Cerber Ransomware Now Hunts for Databases


Cerber is one of the most popular ransomware packages. It has upgraded itself to also target databases. It is available for purchase as a service (ransomware as a service) on the “dark net” as part of an affiliate program. Cerber is part of a turnkey service in which clients share 40% of their profits with the developers. In turn, the Cerber team does all the work on the back end to make it simple for their affiliates to distribute the malware and receive payments from victims, minus the overhead costs.

This update is significant. It expands the capabilities to not only targeted consumers, but now to businesses as well. This shift is the latest trend with the top ransomware families. Attackers have realized that though consumers may pay $300–$500 for their files, businesses will may much more. As most criminals do, they pursue the money.

Three changes  

The latest version of Cerber has made three important changes. The malware now alters the extensions of encrypted files to a random four characters. Previously it changed the extension of altered files to .cerber3. This adaptation makes it more difficult to scan for affected files. (For more on the extensions, read this McAfee Labs blog.)

Second, a new HTML executable file displays the ransom note and instructions in a window. It is cleaner, provides links, and is more professional looking. This may give victims more confidence that they are dealing with professionals and should expect to receive a key to unlock their files if they pay.


Finally, and most important, the malware now attempts to stop database processes running on the target system so it can encrypt the data. This is a significant shift in focus from consumers to businesses, which typically run databases containing important operational data. When database files are open and in use by software, they cannot easily be encrypted. Cerber attempts to close the database software so the files can be encrypted.

Big business 

Security experts believe Cerber is based in Russia because it avoids systems configured in the Russian language. But it has the rest of the world to target, and it does well. Estimates vary, but profits appear to range from $1 million to $2.5 million per year. In August, Check Point Software and IntSights tracked 161 campaigns active with eight new ones launched every day. In July, they tracked 150,000 new system infections, with an average extortion demand of one Bitcoin.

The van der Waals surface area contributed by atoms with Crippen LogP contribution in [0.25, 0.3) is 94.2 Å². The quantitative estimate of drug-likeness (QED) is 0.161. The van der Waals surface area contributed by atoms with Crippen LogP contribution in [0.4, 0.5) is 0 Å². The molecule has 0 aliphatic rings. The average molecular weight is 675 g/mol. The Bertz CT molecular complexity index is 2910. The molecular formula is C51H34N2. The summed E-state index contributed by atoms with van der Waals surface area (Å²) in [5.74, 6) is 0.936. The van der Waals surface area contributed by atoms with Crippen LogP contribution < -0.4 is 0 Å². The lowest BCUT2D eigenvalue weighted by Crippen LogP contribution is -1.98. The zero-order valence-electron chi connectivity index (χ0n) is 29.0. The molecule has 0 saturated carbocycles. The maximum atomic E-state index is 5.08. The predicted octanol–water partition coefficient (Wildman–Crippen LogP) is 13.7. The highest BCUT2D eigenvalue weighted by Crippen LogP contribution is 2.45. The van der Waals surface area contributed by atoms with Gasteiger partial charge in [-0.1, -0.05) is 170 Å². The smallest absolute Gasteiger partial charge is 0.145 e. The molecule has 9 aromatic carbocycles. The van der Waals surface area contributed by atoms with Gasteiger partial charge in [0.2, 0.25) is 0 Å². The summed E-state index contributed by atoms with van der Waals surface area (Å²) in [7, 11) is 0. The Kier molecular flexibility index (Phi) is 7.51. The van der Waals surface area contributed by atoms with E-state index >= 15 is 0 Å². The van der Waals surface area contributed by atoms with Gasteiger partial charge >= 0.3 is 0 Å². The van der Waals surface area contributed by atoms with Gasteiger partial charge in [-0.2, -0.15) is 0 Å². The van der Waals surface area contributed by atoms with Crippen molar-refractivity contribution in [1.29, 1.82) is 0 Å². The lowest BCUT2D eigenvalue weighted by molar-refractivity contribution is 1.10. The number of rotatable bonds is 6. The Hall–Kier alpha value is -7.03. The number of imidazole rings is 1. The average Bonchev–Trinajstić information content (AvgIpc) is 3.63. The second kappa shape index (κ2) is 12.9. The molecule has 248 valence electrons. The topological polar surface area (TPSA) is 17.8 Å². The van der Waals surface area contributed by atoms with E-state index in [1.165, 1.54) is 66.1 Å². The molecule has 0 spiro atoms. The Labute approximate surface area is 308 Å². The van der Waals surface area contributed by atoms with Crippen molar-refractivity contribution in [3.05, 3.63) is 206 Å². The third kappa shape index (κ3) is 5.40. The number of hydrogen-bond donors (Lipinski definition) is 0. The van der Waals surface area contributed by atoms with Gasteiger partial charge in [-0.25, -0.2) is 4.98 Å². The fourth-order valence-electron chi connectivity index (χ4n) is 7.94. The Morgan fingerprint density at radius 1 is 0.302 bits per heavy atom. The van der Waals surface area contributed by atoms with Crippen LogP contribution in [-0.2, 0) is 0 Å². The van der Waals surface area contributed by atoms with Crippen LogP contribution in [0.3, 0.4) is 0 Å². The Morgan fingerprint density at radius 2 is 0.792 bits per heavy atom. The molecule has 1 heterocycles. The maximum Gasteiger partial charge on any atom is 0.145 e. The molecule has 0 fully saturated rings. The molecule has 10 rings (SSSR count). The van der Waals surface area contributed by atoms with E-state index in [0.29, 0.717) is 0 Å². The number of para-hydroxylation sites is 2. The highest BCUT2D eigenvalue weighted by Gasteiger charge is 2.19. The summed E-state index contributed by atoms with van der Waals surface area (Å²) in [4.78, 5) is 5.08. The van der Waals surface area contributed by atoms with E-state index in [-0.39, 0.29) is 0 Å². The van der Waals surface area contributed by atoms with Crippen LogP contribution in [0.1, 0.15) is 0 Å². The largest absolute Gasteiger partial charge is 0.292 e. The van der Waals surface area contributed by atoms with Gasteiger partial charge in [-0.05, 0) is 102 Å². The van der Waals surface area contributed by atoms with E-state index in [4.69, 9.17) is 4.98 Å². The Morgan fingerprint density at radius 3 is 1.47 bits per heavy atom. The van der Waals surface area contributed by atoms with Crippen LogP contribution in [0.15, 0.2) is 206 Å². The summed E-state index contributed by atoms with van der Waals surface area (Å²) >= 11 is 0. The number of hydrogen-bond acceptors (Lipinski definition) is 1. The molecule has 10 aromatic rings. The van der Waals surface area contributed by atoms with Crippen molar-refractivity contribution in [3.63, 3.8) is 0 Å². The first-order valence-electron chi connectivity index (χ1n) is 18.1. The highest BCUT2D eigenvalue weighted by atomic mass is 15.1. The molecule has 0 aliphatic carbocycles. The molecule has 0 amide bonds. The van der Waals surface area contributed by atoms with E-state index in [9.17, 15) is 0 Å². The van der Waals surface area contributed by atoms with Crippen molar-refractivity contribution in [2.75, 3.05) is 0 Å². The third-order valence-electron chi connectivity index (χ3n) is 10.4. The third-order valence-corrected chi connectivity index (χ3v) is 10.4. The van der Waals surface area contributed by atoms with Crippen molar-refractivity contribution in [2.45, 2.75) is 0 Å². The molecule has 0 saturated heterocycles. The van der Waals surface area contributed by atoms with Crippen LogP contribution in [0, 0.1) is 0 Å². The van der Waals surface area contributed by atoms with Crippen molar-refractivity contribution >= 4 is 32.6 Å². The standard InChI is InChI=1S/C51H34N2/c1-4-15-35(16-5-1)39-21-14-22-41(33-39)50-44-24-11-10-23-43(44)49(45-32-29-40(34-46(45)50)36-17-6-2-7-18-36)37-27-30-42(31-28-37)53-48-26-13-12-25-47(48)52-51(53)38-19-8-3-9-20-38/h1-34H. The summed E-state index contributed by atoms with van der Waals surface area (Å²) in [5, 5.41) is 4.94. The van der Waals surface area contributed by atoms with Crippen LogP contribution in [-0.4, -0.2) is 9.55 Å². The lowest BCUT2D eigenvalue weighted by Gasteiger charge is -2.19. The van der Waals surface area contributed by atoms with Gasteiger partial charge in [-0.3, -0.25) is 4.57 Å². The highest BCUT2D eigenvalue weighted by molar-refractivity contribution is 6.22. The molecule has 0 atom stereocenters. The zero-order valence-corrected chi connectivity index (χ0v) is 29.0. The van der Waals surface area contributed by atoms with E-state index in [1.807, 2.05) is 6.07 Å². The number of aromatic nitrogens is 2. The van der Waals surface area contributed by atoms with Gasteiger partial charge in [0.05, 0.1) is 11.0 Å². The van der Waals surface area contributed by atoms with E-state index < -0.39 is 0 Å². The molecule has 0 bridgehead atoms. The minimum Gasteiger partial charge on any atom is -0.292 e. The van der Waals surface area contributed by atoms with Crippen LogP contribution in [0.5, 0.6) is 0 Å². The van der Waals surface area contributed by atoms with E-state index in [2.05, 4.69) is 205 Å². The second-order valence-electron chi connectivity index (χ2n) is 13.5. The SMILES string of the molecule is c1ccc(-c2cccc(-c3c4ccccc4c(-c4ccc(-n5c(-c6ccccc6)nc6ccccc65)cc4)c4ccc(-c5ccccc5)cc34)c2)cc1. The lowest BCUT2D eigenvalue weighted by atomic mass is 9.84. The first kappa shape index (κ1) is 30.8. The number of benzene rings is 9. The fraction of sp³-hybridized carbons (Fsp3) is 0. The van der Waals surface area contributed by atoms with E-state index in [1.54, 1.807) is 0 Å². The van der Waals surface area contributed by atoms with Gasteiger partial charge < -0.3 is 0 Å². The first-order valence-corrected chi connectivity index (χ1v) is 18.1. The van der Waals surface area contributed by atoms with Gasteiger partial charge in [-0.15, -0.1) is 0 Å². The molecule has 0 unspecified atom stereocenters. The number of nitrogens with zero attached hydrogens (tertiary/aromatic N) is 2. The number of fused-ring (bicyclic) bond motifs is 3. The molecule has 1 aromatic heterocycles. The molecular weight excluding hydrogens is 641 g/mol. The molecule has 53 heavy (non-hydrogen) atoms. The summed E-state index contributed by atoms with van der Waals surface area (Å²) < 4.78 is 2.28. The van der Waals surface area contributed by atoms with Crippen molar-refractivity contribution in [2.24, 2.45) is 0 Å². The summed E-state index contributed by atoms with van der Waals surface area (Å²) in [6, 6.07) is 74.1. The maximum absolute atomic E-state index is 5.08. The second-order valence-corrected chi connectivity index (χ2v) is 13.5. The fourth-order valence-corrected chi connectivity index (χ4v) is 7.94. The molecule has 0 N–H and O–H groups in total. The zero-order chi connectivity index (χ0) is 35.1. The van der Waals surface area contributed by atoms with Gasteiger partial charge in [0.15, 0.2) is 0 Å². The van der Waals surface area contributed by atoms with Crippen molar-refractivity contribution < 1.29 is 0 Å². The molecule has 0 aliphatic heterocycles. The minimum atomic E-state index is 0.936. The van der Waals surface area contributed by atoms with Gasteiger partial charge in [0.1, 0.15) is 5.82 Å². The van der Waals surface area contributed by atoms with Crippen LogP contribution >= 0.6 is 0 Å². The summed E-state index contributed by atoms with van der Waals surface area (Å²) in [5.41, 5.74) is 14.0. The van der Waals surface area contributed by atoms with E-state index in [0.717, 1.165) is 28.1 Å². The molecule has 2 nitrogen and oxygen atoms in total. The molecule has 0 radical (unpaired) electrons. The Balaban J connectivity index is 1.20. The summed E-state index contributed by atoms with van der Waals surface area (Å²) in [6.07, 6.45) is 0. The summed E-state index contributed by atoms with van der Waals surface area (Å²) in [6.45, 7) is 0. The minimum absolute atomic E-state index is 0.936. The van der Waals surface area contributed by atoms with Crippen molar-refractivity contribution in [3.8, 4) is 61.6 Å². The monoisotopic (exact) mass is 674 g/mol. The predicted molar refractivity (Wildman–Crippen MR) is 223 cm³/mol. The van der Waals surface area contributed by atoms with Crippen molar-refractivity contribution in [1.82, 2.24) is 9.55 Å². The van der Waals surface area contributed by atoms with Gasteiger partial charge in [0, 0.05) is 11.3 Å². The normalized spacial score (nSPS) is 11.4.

Cerber in action

Cerber developers are pushing the next evolution of ransomware by going after database files. Admins, watch your database processes for unexpected stops. It might be an indication of Cerber ransomware trying to undermine file integrity. But that would be the wrong time to consider instituting good backups and applying good security practices.

The best strategic cybersecurity capability process includes elements to Predict, Prevent, Detect, and Respond to risks. This holds true for protection against ransomware. A solid data backup/restoration capability is important, as is quality antimalware to block attacks. Behavioral controls to educate users will reduce the biggest infection vector: people opening infected phishing emails. Rapid detection and sensors must be present to quickly raise the alarm for variants that cannot be stopped. Recovery teams with clear processes, tools, and backups must then get things back to normal. Ransomware is not easy to defeat, but the first step it to have a comprehensive plan and resources. Cerber and others will continue to evolve. Therefore, your security must be just as agile.